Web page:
Daedalus, Vol. 140, No. 4, pp. 32-48, Fall 2011
This paper urges new strategies to protect privacy online that incorporates the Internet’s diverse non-commercial uses.
Policymakers should extend already familiar social values to analogous practices on the Net, and should develop norms based on the appropriate flow of information for the diverse aspects of life online.
The Internet has disrupted flows of personal information between individuals, businesses, and government, offering new and expanded opportunities for data collection, storage, and analysis on the part of large institutions. However, individual users are not always aware of what data is collected about them, how that data is being used, and what control, if any, they have over their personal information online – this disjunction could be termed the “transparency paradox.”
Informed consent, the current dominant paradigm for online privacy, is flawed because it presumes that users, confronted with a web application, enter into a voluntary contract that acknowledges the application’s privacy policies and a user’s willingness to submit to them.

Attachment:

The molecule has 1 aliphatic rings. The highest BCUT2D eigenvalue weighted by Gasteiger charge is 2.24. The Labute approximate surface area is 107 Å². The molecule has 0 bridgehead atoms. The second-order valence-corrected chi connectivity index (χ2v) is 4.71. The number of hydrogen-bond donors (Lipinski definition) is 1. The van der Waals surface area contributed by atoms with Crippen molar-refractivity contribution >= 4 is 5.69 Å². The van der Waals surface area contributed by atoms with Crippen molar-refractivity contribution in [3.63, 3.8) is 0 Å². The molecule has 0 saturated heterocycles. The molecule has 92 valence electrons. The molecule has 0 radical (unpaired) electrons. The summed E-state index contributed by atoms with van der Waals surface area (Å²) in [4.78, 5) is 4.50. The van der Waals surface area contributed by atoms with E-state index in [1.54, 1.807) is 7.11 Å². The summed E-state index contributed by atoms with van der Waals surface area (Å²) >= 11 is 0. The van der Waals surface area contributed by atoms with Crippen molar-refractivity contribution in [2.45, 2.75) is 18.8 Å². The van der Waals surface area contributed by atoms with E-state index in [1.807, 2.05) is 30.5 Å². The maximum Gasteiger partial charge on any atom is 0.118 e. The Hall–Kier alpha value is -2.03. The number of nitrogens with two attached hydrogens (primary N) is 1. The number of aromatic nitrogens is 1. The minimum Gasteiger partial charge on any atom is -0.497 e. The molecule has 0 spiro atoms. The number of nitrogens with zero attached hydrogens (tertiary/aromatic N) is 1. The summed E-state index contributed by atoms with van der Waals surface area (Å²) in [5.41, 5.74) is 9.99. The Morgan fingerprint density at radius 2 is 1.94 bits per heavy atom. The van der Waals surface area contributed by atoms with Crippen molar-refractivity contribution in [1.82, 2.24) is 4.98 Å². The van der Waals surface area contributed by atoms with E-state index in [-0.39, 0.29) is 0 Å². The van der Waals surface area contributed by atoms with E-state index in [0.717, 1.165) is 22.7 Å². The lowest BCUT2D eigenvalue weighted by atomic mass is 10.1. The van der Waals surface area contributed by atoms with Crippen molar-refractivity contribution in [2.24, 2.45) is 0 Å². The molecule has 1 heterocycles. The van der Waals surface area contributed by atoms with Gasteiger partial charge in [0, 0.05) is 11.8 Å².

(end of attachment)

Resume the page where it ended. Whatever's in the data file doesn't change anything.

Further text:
In reality, individual users rarely if ever have all the information they need to make an informed choice, nor are privacy agreements necessarily transparent.
Because the Internet is used for a plethora of different activities connected to social life off-line, its “radical heterogeneity” precludes either a one-size-fits-all solution or a contractual commercial model for privacy.
Greater effort should be made to extend the norms of contextual information flows found in various sectors of off-line life to Internet activities, such as respecting a users’ expressed desire to entirely delete data. Regulators such as the Federal Trade Commission should extend their enforcement of norms more completely into the online commercial sphere to ensure that flows of information based on ownership do not unduly predominate.
For truly novel online contexts, regulators and technologists should begin with a commitment to core democratic values such as freedom or privacy, and construct online norms consistent with these values, reinforcing “moral imperatives” as opposed to technological ones.